Matthew D. Peters is an award-winning actor, director and choreographer. But like many performers, he makes the bulk of his income as a server, here at BDT Stage. Photo by John Moore.
‘I’m so thankful for this amazing program that has helped so many actors in town, now including myself’
Aid recipient: Boulder High School graduate Matthew D. Peters is a busy actor, director and choreographer who most recently directed ‘The Little Mermaid’ for BDT Stage (and played Jetsam), choreographed ‘Newsies’ for Candlelight Dinner Playhouse and performed in the ensemble of BDT Stage’s ‘A Christmas Story.’ He won the Colorado Theatre Guild’s 2017 Henry Award for choreographing ‘Joseph and the Amazing Technicolor Dreamcoat’ at BDT Stage, and a 2014 True West Award for directing both ‘Swing!’ at the Littleton Town Hall Arts Center and ‘Shrek the Musical’ at BDT Stage. Matthew has previously worked at the Lone Tree Arts Center, Central City Opera, Aurora Fox, Country Dinner Playhouse and Six Flags, among others.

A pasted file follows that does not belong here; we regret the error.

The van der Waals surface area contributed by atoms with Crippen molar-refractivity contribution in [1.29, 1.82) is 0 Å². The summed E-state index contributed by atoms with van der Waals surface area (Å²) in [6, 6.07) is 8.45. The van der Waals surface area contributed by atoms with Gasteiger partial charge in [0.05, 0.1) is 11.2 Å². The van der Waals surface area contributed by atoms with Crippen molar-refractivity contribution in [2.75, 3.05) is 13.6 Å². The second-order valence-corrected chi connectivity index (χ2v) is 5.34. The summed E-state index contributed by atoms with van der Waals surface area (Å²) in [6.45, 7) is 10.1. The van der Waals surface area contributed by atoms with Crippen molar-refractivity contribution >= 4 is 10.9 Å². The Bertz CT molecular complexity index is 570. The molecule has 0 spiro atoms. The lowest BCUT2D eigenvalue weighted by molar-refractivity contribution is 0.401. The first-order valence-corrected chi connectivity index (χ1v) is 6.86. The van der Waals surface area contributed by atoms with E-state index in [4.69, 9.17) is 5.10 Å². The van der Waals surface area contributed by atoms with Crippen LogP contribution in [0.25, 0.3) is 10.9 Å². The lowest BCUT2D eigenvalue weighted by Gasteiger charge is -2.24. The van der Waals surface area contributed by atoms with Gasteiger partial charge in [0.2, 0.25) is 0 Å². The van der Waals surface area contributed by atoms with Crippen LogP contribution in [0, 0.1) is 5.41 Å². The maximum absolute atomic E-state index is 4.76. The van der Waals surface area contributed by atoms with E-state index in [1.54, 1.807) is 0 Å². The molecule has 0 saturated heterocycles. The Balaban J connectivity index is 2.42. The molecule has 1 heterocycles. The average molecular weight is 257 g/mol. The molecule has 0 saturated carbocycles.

His medical story: Back in October, Matthew was injured when a texting driver slammed into the back of his car on I-70. The incident caused him to miss or lose work over several subsequent periods, which has put a significant strain on his personal finances and ability to pay essential expenses.
How we have helped: After a detailed examination of Matthew’s lost shifts as a performer, server and backstage worker at BDT Stage; as well as at least one choreography job that he had to forfeit during his recovery, The Denver Actors Fund board unanimously voted to provide Matthew with $3,525 to help him cover essential living expenses since the collision.Targeted donations from you totaling $150 have brought the total amount of support we have made available to Matthew to $3,675.
How you can help us help Matthew more: If you would like to direct a specific donation to help give Matthew more financial breathing room, simply mail checks in any amount made out to Denver Actors Fund (with Matthew Peters’ name written in the topic field), to P.O. Box 11182, Denver, CO 80212. Or use this donation link. If you use the online option, be sure to designate that your donation is a targeted donation for Matthew Peters. (He will receive 100 percent of your donation.) Otherwise, your donation will be applied to the replenishment of the Denver Actors Fund’s general fund.